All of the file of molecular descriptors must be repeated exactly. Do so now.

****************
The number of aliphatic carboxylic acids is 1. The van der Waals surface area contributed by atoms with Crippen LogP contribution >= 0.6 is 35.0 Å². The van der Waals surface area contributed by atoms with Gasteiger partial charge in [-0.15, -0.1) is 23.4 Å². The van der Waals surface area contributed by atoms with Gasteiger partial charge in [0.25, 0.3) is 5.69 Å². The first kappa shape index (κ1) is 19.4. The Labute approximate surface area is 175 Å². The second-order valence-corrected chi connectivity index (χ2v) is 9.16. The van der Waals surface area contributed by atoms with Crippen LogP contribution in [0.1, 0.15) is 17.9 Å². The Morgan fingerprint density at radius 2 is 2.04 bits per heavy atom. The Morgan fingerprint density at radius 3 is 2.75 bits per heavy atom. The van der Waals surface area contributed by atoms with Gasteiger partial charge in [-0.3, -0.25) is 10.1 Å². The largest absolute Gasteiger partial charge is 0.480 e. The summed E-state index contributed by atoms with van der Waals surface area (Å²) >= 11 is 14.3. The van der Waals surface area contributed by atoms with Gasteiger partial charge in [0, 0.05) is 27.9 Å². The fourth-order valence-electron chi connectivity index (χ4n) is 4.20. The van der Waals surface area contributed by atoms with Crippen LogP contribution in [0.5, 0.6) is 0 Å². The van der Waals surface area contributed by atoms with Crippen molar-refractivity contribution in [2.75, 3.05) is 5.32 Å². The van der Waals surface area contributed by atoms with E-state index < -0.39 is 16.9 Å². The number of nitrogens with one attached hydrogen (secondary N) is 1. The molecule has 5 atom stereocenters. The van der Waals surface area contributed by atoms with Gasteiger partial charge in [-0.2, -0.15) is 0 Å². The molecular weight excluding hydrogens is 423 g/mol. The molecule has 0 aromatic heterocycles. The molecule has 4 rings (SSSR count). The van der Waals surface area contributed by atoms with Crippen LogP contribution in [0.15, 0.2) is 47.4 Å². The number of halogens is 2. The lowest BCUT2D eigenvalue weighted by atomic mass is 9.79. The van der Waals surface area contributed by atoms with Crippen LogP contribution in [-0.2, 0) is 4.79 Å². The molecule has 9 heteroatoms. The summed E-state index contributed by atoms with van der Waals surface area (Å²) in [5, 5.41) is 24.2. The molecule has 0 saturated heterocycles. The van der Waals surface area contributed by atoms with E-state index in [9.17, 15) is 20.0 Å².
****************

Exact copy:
The number of aliphatic carboxylic acids is 1. The van der Waals surface area contributed by atoms with Crippen LogP contribution >= 0.6 is 35.0 Å². The van der Waals surface area contributed by atoms with Gasteiger partial charge in [-0.15, -0.1) is 23.4 Å². The van der Waals surface area contributed by atoms with Gasteiger partial charge in [0.25, 0.3) is 5.69 Å². The first kappa shape index (κ1) is 19.4. The Labute approximate surface area is 175 Å². The second-order valence-corrected chi connectivity index (χ2v) is 9.16. The van der Waals surface area contributed by atoms with Crippen LogP contribution in [0.1, 0.15) is 17.9 Å². The Morgan fingerprint density at radius 2 is 2.04 bits per heavy atom. The Morgan fingerprint density at radius 3 is 2.75 bits per heavy atom. The van der Waals surface area contributed by atoms with Gasteiger partial charge in [-0.3, -0.25) is 10.1 Å². The largest absolute Gasteiger partial charge is 0.480 e. The summed E-state index contributed by atoms with van der Waals surface area (Å²) >= 11 is 14.3. The van der Waals surface area contributed by atoms with Gasteiger partial charge in [0, 0.05) is 27.9 Å². The fourth-order valence-electron chi connectivity index (χ4n) is 4.20. The van der Waals surface area contributed by atoms with Crippen LogP contribution in [0.5, 0.6) is 0 Å². The van der Waals surface area contributed by atoms with Crippen molar-refractivity contribution in [2.75, 3.05) is 5.32 Å². The van der Waals surface area contributed by atoms with E-state index < -0.39 is 16.9 Å². The number of nitrogens with one attached hydrogen (secondary N) is 1. The molecule has 5 atom stereocenters. The van der Waals surface area contributed by atoms with Gasteiger partial charge in [-0.2, -0.15) is 0 Å². The molecular weight excluding hydrogens is 423 g/mol. The molecule has 0 aromatic heterocycles. The molecule has 4 rings (SSSR count). The van der Waals surface area contributed by atoms with Crippen LogP contribution in [0.15, 0.2) is 47.4 Å². The number of halogens is 2. The lowest BCUT2D eigenvalue weighted by atomic mass is 9.79. The van der Waals surface area contributed by atoms with Crippen LogP contribution in [-0.2, 0) is 4.79 Å². The molecule has 9 heteroatoms. The summed E-state index contributed by atoms with van der Waals surface area (Å²) in [5, 5.41) is 24.2. The molecule has 0 saturated heterocycles. The van der Waals surface area contributed by atoms with E-state index in [9.17, 15) is 20.0 Å².